Seven struggling public funds could have a severe impact on state finances as their funded ratio drops.
The weak financial condition of seven US public pension plans threatens to deplete their assets by 2028, leading to severe risks for the living standards of thousands of American employees and retired workers.
Many US public pension plans had not fully recovered from the 2007/08 financial crisis before coronavirus struck, triggering turmoil across financial markets. The correction in the US stock market has increased the long-term structural problems across the entire US public pension system, particularly for the weakest funds. “Public plans with extremely low funded ratios in 2020 may face the risk of running out of assets in the foreseeable future if markets are slow to recover,” said Jean-Pierre Aubry of the Center for Retirement Research at Boston College, which carried out a detailed study on the plight of US public pensions.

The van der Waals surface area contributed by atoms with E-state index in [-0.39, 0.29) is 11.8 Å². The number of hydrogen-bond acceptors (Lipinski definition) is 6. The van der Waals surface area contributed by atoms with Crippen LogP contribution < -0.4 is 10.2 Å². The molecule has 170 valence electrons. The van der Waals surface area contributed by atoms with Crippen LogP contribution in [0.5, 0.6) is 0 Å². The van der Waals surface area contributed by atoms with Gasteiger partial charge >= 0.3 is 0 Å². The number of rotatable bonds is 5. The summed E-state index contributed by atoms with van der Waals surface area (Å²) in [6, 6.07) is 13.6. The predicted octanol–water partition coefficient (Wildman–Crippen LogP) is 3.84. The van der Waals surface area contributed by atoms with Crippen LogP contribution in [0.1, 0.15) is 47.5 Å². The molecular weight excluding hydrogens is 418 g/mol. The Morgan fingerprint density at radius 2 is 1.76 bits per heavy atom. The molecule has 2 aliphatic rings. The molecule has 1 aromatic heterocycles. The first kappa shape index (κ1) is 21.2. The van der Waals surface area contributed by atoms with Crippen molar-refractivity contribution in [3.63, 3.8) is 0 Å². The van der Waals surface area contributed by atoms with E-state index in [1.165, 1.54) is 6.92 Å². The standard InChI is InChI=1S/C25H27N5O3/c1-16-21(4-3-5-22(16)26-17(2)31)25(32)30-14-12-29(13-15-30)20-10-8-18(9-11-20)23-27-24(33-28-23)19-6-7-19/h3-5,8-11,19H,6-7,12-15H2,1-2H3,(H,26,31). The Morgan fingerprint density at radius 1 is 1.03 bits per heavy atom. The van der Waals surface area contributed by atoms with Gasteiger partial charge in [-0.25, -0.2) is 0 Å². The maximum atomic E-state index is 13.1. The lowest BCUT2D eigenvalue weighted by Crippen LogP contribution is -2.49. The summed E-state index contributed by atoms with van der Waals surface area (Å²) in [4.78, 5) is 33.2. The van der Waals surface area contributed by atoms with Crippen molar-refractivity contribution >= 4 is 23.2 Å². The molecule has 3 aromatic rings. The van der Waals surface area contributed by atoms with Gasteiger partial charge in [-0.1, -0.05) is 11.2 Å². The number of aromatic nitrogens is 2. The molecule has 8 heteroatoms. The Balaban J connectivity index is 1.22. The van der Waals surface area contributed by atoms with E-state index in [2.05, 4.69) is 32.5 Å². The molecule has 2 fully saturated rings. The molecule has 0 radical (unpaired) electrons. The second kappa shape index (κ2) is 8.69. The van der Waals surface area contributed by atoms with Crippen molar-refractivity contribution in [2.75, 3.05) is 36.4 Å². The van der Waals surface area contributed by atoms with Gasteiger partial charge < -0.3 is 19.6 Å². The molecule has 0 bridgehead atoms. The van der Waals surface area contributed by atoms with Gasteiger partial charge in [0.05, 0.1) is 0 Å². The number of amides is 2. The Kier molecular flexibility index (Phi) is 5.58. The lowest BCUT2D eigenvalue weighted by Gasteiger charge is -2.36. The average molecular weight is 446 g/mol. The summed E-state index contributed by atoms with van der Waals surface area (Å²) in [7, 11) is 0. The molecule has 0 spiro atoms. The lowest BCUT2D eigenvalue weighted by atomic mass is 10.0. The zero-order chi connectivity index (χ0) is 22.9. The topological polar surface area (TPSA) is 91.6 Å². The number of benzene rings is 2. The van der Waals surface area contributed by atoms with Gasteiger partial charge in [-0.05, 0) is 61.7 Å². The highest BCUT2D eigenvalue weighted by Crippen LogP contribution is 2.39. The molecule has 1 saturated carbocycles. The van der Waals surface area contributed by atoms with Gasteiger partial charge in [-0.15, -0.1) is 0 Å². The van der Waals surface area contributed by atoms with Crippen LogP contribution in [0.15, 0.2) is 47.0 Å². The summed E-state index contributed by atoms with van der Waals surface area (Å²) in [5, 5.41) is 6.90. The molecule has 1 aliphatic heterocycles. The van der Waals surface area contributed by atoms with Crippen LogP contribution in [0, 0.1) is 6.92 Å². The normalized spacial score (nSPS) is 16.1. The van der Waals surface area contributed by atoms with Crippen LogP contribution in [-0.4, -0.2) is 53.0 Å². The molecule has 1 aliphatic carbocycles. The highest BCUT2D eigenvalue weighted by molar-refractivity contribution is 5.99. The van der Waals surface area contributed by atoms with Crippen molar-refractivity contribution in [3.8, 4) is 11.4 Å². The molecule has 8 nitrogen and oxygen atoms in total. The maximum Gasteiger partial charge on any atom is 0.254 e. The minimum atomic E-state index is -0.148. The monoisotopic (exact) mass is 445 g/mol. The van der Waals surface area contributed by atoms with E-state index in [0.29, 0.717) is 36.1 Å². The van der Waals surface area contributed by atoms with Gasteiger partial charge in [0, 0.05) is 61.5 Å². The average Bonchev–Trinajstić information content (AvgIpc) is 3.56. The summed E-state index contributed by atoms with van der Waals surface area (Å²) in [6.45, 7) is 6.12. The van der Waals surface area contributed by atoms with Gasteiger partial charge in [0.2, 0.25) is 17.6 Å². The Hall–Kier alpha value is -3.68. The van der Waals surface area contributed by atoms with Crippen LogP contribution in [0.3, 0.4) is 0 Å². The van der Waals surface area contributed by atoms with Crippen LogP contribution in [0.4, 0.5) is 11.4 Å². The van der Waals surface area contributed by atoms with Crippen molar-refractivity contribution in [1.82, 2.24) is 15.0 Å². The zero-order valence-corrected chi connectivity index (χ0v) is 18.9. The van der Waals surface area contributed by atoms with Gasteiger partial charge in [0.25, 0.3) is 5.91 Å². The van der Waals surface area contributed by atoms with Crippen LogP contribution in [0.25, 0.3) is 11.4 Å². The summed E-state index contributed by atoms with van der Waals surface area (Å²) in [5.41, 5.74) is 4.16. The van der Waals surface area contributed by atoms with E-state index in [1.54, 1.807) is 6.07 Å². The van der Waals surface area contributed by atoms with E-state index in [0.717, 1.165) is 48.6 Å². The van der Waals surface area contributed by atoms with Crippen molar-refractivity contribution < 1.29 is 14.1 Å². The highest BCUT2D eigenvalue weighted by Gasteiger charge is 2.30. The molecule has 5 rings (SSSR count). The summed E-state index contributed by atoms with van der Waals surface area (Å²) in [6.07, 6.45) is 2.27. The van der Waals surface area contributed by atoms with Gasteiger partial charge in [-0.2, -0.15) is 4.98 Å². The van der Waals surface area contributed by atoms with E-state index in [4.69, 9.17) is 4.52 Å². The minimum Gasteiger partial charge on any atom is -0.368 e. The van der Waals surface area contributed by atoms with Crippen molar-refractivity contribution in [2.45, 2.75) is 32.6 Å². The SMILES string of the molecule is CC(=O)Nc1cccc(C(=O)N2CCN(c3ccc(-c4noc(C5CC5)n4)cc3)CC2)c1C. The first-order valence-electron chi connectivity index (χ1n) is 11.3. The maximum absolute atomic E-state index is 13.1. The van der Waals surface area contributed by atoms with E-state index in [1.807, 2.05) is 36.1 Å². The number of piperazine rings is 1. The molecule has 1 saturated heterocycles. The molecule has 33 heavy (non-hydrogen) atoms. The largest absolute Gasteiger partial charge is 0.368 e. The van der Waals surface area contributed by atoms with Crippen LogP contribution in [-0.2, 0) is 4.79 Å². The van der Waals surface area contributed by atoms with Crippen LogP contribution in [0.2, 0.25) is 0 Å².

More than 320,000 members of the New Jersey Teachers and Chicago Municipal public pension plans face the biggest risks as severe cash outflows are draining the assets of these two schemes. A slow recovery for the US stock market could result in Chicago Municipal’s funded position falling from 21 per cent this year to just 3.6 per cent by 2025. This would leave assets to cover just three months of the fund’s retirement payments, according to CRR’s analysis. New Jersey Teachers is also burning through cash, with its funded position projected to decline from 39.2 per cent to 23.2 per cent over the next five years.